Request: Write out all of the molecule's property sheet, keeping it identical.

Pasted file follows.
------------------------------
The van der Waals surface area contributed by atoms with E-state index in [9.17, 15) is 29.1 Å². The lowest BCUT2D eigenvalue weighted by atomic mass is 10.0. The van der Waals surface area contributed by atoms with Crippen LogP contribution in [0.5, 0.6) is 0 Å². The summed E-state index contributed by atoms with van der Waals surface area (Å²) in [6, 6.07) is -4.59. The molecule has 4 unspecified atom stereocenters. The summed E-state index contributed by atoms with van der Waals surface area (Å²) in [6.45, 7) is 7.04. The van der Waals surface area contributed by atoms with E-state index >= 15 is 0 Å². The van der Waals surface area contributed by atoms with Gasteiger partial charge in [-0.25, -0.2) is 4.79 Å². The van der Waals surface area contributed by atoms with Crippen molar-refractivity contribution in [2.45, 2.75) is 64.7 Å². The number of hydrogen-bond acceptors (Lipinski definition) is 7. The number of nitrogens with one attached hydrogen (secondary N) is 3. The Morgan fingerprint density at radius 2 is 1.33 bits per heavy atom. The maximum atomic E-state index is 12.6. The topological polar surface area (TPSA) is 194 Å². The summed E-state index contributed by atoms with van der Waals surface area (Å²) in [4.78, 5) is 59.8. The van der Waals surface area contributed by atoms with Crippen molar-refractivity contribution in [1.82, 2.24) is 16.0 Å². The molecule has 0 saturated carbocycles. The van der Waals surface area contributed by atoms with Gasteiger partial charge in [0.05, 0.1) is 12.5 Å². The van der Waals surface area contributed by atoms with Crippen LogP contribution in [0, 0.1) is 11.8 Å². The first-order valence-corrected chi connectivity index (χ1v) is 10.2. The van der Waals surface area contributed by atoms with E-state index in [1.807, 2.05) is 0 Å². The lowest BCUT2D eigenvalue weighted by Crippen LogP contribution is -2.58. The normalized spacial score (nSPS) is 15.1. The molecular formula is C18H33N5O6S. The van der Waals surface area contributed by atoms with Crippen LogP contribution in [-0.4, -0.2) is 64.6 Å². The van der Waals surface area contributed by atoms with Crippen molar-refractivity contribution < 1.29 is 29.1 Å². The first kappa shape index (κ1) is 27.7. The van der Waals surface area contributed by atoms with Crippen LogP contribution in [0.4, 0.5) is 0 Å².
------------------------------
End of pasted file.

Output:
The van der Waals surface area contributed by atoms with E-state index in [9.17, 15) is 29.1 Å². The lowest BCUT2D eigenvalue weighted by atomic mass is 10.0. The van der Waals surface area contributed by atoms with Crippen LogP contribution in [0.5, 0.6) is 0 Å². The summed E-state index contributed by atoms with van der Waals surface area (Å²) in [6, 6.07) is -4.59. The molecule has 4 unspecified atom stereocenters. The summed E-state index contributed by atoms with van der Waals surface area (Å²) in [6.45, 7) is 7.04. The van der Waals surface area contributed by atoms with E-state index >= 15 is 0 Å². The van der Waals surface area contributed by atoms with Gasteiger partial charge in [-0.25, -0.2) is 4.79 Å². The van der Waals surface area contributed by atoms with Crippen molar-refractivity contribution in [2.45, 2.75) is 64.7 Å². The number of hydrogen-bond acceptors (Lipinski definition) is 7. The number of nitrogens with one attached hydrogen (secondary N) is 3. The Morgan fingerprint density at radius 2 is 1.33 bits per heavy atom. The maximum atomic E-state index is 12.6. The topological polar surface area (TPSA) is 194 Å². The summed E-state index contributed by atoms with van der Waals surface area (Å²) in [4.78, 5) is 59.8. The van der Waals surface area contributed by atoms with Crippen molar-refractivity contribution in [1.82, 2.24) is 16.0 Å². The molecule has 0 saturated carbocycles. The van der Waals surface area contributed by atoms with Gasteiger partial charge in [0.05, 0.1) is 12.5 Å². The van der Waals surface area contributed by atoms with Crippen LogP contribution in [0, 0.1) is 11.8 Å². The first-order valence-corrected chi connectivity index (χ1v) is 10.2. The van der Waals surface area contributed by atoms with E-state index in [1.807, 2.05) is 0 Å². The lowest BCUT2D eigenvalue weighted by Crippen LogP contribution is -2.58. The normalized spacial score (nSPS) is 15.1. The molecular formula is C18H33N5O6S. The van der Waals surface area contributed by atoms with Crippen LogP contribution in [-0.4, -0.2) is 64.6 Å². The van der Waals surface area contributed by atoms with Crippen molar-refractivity contribution < 1.29 is 29.1 Å². The first kappa shape index (κ1) is 27.7. The van der Waals surface area contributed by atoms with Crippen LogP contribution in [0.4, 0.5) is 0 Å².